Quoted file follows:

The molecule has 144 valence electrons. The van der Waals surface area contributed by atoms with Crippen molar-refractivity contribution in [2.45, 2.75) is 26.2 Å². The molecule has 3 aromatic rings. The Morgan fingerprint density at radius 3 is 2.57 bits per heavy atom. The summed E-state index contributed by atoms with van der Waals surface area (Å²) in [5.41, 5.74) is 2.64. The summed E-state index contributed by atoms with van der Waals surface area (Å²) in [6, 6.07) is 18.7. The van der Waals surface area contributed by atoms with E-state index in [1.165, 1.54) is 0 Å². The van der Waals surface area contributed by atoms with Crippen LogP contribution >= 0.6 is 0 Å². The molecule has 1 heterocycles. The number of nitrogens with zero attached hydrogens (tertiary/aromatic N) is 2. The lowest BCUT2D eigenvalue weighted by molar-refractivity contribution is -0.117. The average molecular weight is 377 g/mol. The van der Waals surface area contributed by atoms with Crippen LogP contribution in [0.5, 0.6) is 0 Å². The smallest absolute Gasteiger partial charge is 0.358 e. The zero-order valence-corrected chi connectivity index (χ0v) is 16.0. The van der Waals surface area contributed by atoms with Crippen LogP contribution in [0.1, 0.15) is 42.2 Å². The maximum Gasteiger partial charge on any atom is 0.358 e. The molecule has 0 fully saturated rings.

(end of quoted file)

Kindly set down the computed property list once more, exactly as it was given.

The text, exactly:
The molecule has 144 valence electrons. The van der Waals surface area contributed by atoms with Crippen molar-refractivity contribution in [2.45, 2.75) is 26.2 Å². The molecule has 3 aromatic rings. The Morgan fingerprint density at radius 3 is 2.57 bits per heavy atom. The summed E-state index contributed by atoms with van der Waals surface area (Å²) in [5.41, 5.74) is 2.64. The summed E-state index contributed by atoms with van der Waals surface area (Å²) in [6, 6.07) is 18.7. The van der Waals surface area contributed by atoms with E-state index in [1.165, 1.54) is 0 Å². The van der Waals surface area contributed by atoms with Crippen LogP contribution >= 0.6 is 0 Å². The molecule has 1 heterocycles. The number of nitrogens with zero attached hydrogens (tertiary/aromatic N) is 2. The lowest BCUT2D eigenvalue weighted by molar-refractivity contribution is -0.117. The average molecular weight is 377 g/mol. The van der Waals surface area contributed by atoms with Crippen LogP contribution in [0.5, 0.6) is 0 Å². The smallest absolute Gasteiger partial charge is 0.358 e. The zero-order valence-corrected chi connectivity index (χ0v) is 16.0. The van der Waals surface area contributed by atoms with Crippen LogP contribution in [0.1, 0.15) is 42.2 Å². The maximum Gasteiger partial charge on any atom is 0.358 e. The molecule has 0 fully saturated rings.